That seemed unthinkable just a few weeks ago. By mid-November, the Pacific was shaping up to be theirs for the taking. Sure, the Knights were hanging right there with them, but we were all still in denial over just how good an expansion team could be. The Coyotes imploded immediately, the Oilers were falling apart, the Ducks were hurt, and the Flames and Sharks were just OK. It was hard to envision a scenario where this didn’t end with the Kings as the top seed. Rob Blake and John Stevens had turned the ship around, and the old Cup-contender Kings were back.
On Jan. 2, the Kings beat the Oilers to move to 53 points on the year. That was three back of Vegas, but seven up on the Ducks and Sharks and an 11-point cushion over the Flames. But then came a disastrous second-period in Calgary, followed by a home loss to the Predators. Four more losses have followed, including two to the Ducks and one to the Sharks. Worse, all six losses have been in regulation, so they haven’t even collected any loser points as consolation.
Add it all up, and the Kings woke up today sitting outside of a playoff spot altogether. The Knights have pulled away. The Sharks had blown past them. More impressively, so had the Flames; their win streak and the Kings’ losing streak wiped out that entire 11-point gap in just six games.
The Kings snapped the losing streak last night with a 4-2 win over the Rangers, because these days just about everyone beats the Rangers. Even that was looking dicey after one period, with New York holding a 2-0 lead heading into the intermission. But Jake Muzzin got the Kings on the board 30 seconds into the second period, the first of four unanswered goals, and Jonathan Quick held down the fort the rest of the way. The win allowed the Kings to stay even with the Wild (both teams have identical 25-17-5 records) and move into a tie with Colorado, but the Avalanche hold two games in hand and own the ROW tie-breaker.
So what’s gone wrong? You can’t blame injuries; they’re still missing Jeff Carter, but he was out when things were going well, and he’s the only major name on their injury list. Their possession numbers have dropped, but only a little and they weren’t all that strong to start with. Defensively they’re as sound as ever, ranking second in the league in goals against. The power play had been a problem, with just one goal during the streak, but may have turned around with a three-for-three performance last night.
Just about every team goes cold at some point during a long season, and two bad weeks is no reason to panic. But for a Kings team that few had as contenders heading into the season, the question is whether we’re watching a temporary blip or an admittedly harsh regression to what we thought they might be. That’s an important question to figure out for Blake as he heads toward his first deadline as an NHL GM. We’d assumed he’d be among the league’s buyers, but now maybe not. And while Kings fans won’t want to hear it, we have to ask: If the second-half spiral continues and the team does miss the playoffs yet again, does that put Drew Doughty and his expiring contract back into play when the off-season rolls around?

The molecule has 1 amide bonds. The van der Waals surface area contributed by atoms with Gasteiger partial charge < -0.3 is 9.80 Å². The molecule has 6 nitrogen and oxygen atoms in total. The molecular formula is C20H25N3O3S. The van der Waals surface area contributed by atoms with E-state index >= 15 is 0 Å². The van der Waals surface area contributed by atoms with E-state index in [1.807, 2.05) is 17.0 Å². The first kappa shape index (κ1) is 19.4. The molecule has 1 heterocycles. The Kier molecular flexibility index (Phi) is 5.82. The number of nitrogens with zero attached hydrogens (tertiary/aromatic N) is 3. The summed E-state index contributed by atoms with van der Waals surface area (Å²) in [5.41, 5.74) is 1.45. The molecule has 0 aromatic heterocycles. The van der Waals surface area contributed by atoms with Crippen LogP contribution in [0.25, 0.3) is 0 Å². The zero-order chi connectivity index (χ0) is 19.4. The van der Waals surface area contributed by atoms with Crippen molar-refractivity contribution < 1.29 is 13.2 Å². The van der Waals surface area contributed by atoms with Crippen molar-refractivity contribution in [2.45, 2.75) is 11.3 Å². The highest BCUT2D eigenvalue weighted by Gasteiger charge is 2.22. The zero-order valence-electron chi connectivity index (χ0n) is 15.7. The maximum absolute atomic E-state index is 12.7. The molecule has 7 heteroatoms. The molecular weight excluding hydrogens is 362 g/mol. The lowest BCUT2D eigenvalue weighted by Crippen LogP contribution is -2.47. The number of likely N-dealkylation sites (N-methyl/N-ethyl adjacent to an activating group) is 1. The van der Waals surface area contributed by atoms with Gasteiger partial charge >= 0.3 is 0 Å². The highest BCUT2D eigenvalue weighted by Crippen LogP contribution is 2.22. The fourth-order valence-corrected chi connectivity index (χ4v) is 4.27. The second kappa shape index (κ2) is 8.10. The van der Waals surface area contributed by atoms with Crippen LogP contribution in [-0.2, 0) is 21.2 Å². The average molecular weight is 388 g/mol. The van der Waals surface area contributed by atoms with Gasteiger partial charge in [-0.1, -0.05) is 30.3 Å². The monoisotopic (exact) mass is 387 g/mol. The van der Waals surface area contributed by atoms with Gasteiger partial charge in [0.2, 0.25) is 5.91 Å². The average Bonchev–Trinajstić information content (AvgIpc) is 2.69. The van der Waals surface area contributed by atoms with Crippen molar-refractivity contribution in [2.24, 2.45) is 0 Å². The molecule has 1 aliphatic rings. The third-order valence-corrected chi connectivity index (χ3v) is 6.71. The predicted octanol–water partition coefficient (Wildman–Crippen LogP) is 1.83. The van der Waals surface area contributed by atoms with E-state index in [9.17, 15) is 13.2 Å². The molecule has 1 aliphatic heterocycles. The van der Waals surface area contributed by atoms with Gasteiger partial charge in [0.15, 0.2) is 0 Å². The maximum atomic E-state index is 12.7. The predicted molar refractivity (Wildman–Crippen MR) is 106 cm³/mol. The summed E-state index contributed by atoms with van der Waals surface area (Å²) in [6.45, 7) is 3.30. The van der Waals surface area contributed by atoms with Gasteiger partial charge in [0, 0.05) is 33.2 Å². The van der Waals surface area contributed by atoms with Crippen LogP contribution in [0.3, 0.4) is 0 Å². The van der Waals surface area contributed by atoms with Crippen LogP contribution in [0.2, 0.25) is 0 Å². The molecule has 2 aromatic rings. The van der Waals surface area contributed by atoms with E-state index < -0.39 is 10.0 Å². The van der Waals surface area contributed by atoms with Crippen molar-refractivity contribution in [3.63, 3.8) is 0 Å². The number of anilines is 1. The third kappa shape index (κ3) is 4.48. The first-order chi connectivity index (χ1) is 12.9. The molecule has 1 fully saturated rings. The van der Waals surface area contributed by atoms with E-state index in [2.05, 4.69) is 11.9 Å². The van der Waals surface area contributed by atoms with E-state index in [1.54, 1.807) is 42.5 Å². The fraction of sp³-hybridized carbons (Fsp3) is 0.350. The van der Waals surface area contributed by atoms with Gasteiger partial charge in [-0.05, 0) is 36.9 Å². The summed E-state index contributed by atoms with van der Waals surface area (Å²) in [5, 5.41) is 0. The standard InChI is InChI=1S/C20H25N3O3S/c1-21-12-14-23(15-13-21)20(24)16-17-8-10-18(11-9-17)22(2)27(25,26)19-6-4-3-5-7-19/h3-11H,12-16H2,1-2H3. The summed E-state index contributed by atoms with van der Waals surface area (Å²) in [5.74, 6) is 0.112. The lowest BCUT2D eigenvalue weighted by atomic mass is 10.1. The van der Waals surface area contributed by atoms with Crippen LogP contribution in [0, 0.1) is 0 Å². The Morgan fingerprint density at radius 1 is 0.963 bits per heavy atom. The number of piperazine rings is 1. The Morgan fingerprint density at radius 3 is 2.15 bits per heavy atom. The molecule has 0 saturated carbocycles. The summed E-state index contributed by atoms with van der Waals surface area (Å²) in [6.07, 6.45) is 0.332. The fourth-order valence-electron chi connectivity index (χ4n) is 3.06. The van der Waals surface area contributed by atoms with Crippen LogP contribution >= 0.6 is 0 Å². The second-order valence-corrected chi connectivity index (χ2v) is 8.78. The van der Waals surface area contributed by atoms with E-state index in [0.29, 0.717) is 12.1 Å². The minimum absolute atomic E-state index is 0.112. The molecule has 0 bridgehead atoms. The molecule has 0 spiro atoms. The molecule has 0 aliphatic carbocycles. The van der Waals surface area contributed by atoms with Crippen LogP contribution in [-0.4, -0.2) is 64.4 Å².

Time will tell, but for now the team just needs to string a few wins together. The schedule sure doesn’t do them any favors; they head out on a four-game road trip that starts tomorrow, return home for two, then embark on a monster seven-game trip that includes stops in Tampa, Pittsburgh and Winnipeg. By the time that stretch ends, we’ll be less than a week away from the trade deadline, and the Pacific picture will probably look a whole lot clearer. Even if it doesn’t look much like it did a month ago.
Road to the lottery
The five teams that look like they’re headed towards watching Rasmus Dahlin highlights and playing with draft-lottery simulations.
5. Montreal Canadiens (19-22-6, -28): Another Julien quote: “We’re not good enough.” That’s the sort of soundbite that will turn up the heat on a GM.
4. Vancouver Canucks (18-23-6, -29): Last night’s loss was their eighth straight against Canadian teams. At least somebody’s trying to get this country’s teams into the playoffs.
3. Ottawa Senators (15-20-9, -32): Mark Stone can just about do it all: score, play in his own end, win faceoffs. Hitting old-timers? Uh, not so much.
2. Arizona Coyotes (11-28-9, -51): The good news is they give up top spot. The bad news is that they appear in our bottom five for the 37th straight time, dating back to the second week of last season. And they’ve been in the No. 1 or 2 spot in 35 of those weeks. In the age of parity, it feels like that shouldn’t be possible.
1. Buffalo Sabres (11-26-9, -58): Can you still feel embarrassment after a season like this? Because if so, Saturday’s 7–1 loss to the Stars was embarrassing. And they’re getting roasted for it.